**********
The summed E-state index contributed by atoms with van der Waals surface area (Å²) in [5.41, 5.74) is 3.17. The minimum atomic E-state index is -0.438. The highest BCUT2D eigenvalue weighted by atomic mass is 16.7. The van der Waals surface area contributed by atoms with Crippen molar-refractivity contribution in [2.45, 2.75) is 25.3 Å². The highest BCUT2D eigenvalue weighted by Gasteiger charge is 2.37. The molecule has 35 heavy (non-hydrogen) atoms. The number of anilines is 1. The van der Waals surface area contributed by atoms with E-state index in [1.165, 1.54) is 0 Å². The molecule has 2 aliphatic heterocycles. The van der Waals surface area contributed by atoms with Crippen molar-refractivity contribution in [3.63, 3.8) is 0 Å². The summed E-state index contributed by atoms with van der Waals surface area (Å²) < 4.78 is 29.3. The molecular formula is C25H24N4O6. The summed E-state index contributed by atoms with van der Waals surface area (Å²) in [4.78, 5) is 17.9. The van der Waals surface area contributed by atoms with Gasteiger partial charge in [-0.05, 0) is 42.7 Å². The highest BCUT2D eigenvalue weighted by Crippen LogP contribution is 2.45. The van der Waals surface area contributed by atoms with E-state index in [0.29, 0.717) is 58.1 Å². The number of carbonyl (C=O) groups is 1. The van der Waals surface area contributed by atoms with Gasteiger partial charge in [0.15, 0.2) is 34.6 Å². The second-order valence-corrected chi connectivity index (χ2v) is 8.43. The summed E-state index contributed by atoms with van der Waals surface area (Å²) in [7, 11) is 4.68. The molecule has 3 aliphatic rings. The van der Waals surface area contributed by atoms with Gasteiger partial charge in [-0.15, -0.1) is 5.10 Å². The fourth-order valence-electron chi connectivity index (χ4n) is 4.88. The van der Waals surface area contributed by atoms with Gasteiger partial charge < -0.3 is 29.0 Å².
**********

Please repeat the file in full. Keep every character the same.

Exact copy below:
The summed E-state index contributed by atoms with van der Waals surface area (Å²) in [5.41, 5.74) is 3.17. The minimum atomic E-state index is -0.438. The highest BCUT2D eigenvalue weighted by atomic mass is 16.7. The van der Waals surface area contributed by atoms with Crippen molar-refractivity contribution in [2.45, 2.75) is 25.3 Å². The highest BCUT2D eigenvalue weighted by Gasteiger charge is 2.37. The molecule has 35 heavy (non-hydrogen) atoms. The number of anilines is 1. The van der Waals surface area contributed by atoms with E-state index in [1.165, 1.54) is 0 Å². The molecule has 2 aliphatic heterocycles. The van der Waals surface area contributed by atoms with Crippen molar-refractivity contribution in [3.63, 3.8) is 0 Å². The summed E-state index contributed by atoms with van der Waals surface area (Å²) < 4.78 is 29.3. The molecular formula is C25H24N4O6. The summed E-state index contributed by atoms with van der Waals surface area (Å²) in [4.78, 5) is 17.9. The van der Waals surface area contributed by atoms with Gasteiger partial charge in [-0.05, 0) is 42.7 Å². The highest BCUT2D eigenvalue weighted by Crippen LogP contribution is 2.45. The van der Waals surface area contributed by atoms with E-state index in [0.29, 0.717) is 58.1 Å². The number of carbonyl (C=O) groups is 1. The van der Waals surface area contributed by atoms with Gasteiger partial charge in [0.15, 0.2) is 34.6 Å². The second-order valence-corrected chi connectivity index (χ2v) is 8.43. The summed E-state index contributed by atoms with van der Waals surface area (Å²) in [7, 11) is 4.68. The molecule has 3 aliphatic rings. The van der Waals surface area contributed by atoms with Gasteiger partial charge in [-0.15, -0.1) is 5.10 Å². The fourth-order valence-electron chi connectivity index (χ4n) is 4.88. The van der Waals surface area contributed by atoms with Gasteiger partial charge < -0.3 is 29.0 Å².